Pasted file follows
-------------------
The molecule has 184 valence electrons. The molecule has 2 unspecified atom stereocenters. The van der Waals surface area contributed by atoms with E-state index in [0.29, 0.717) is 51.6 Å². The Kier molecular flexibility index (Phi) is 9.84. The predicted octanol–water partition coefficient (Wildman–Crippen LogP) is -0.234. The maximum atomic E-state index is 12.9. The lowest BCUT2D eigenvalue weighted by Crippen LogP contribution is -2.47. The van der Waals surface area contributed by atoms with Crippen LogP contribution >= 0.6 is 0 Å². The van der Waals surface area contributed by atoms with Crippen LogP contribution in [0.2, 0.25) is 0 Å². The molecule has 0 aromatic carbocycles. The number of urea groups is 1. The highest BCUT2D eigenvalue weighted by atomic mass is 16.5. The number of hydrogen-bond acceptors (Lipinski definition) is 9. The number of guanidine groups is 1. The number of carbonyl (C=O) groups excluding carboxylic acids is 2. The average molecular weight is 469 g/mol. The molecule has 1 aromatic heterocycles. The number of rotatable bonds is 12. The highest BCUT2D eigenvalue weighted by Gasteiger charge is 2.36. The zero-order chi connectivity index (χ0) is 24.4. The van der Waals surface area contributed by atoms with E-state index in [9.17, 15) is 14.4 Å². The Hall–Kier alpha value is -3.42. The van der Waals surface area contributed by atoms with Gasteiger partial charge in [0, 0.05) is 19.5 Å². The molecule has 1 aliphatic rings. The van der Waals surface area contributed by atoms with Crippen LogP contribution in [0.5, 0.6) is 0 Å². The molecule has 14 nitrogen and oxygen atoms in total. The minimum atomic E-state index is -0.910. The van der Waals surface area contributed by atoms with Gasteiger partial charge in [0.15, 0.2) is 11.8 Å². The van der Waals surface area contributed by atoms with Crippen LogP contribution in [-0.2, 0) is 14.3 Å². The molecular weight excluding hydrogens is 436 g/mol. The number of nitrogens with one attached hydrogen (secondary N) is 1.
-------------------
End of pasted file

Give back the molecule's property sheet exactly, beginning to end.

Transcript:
The molecule has 184 valence electrons. The molecule has 2 unspecified atom stereocenters. The van der Waals surface area contributed by atoms with E-state index in [0.29, 0.717) is 51.6 Å². The Kier molecular flexibility index (Phi) is 9.84. The predicted octanol–water partition coefficient (Wildman–Crippen LogP) is -0.234. The maximum atomic E-state index is 12.9. The lowest BCUT2D eigenvalue weighted by Crippen LogP contribution is -2.47. The van der Waals surface area contributed by atoms with Crippen LogP contribution >= 0.6 is 0 Å². The van der Waals surface area contributed by atoms with Crippen LogP contribution in [0.2, 0.25) is 0 Å². The molecule has 0 aromatic carbocycles. The number of urea groups is 1. The highest BCUT2D eigenvalue weighted by atomic mass is 16.5. The number of hydrogen-bond acceptors (Lipinski definition) is 9. The number of guanidine groups is 1. The number of carbonyl (C=O) groups excluding carboxylic acids is 2. The average molecular weight is 469 g/mol. The molecule has 1 aromatic heterocycles. The number of rotatable bonds is 12. The highest BCUT2D eigenvalue weighted by Gasteiger charge is 2.36. The zero-order chi connectivity index (χ0) is 24.4. The van der Waals surface area contributed by atoms with E-state index in [9.17, 15) is 14.4 Å². The Hall–Kier alpha value is -3.42. The van der Waals surface area contributed by atoms with Gasteiger partial charge in [0, 0.05) is 19.5 Å². The molecule has 1 aliphatic rings. The van der Waals surface area contributed by atoms with Crippen LogP contribution in [0.5, 0.6) is 0 Å². The molecule has 14 nitrogen and oxygen atoms in total. The minimum atomic E-state index is -0.910. The van der Waals surface area contributed by atoms with Gasteiger partial charge in [0.15, 0.2) is 11.8 Å². The van der Waals surface area contributed by atoms with Crippen LogP contribution in [-0.2, 0) is 14.3 Å². The molecular weight excluding hydrogens is 436 g/mol. The number of nitrogens with one attached hydrogen (secondary N) is 1.